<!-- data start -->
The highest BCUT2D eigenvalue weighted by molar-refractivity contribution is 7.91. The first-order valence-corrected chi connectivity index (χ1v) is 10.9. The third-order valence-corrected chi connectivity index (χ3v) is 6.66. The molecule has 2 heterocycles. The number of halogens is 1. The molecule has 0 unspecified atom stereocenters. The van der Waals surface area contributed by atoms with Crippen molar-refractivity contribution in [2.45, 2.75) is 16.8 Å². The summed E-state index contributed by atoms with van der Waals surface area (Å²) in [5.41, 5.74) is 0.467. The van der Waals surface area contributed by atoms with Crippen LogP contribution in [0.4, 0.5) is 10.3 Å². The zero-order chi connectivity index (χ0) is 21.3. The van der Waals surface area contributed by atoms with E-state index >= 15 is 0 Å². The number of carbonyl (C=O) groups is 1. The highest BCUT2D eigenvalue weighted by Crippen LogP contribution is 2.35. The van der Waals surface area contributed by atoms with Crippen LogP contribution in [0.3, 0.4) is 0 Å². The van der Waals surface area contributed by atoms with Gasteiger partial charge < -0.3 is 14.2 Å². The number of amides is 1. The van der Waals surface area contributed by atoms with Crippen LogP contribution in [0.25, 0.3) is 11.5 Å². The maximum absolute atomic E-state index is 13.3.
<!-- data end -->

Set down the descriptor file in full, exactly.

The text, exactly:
The highest BCUT2D eigenvalue weighted by molar-refractivity contribution is 7.91. The first-order valence-corrected chi connectivity index (χ1v) is 10.9. The third-order valence-corrected chi connectivity index (χ3v) is 6.66. The molecule has 2 heterocycles. The number of halogens is 1. The molecule has 0 unspecified atom stereocenters. The van der Waals surface area contributed by atoms with Crippen molar-refractivity contribution in [2.45, 2.75) is 16.8 Å². The summed E-state index contributed by atoms with van der Waals surface area (Å²) in [5.41, 5.74) is 0.467. The van der Waals surface area contributed by atoms with Crippen LogP contribution in [0.4, 0.5) is 10.3 Å². The zero-order chi connectivity index (χ0) is 21.3. The van der Waals surface area contributed by atoms with E-state index >= 15 is 0 Å². The number of carbonyl (C=O) groups is 1. The highest BCUT2D eigenvalue weighted by Crippen LogP contribution is 2.35. The van der Waals surface area contributed by atoms with Crippen LogP contribution in [0.3, 0.4) is 0 Å². The van der Waals surface area contributed by atoms with Gasteiger partial charge < -0.3 is 14.2 Å². The number of amides is 1. The van der Waals surface area contributed by atoms with Crippen LogP contribution in [0.25, 0.3) is 11.5 Å². The maximum absolute atomic E-state index is 13.3.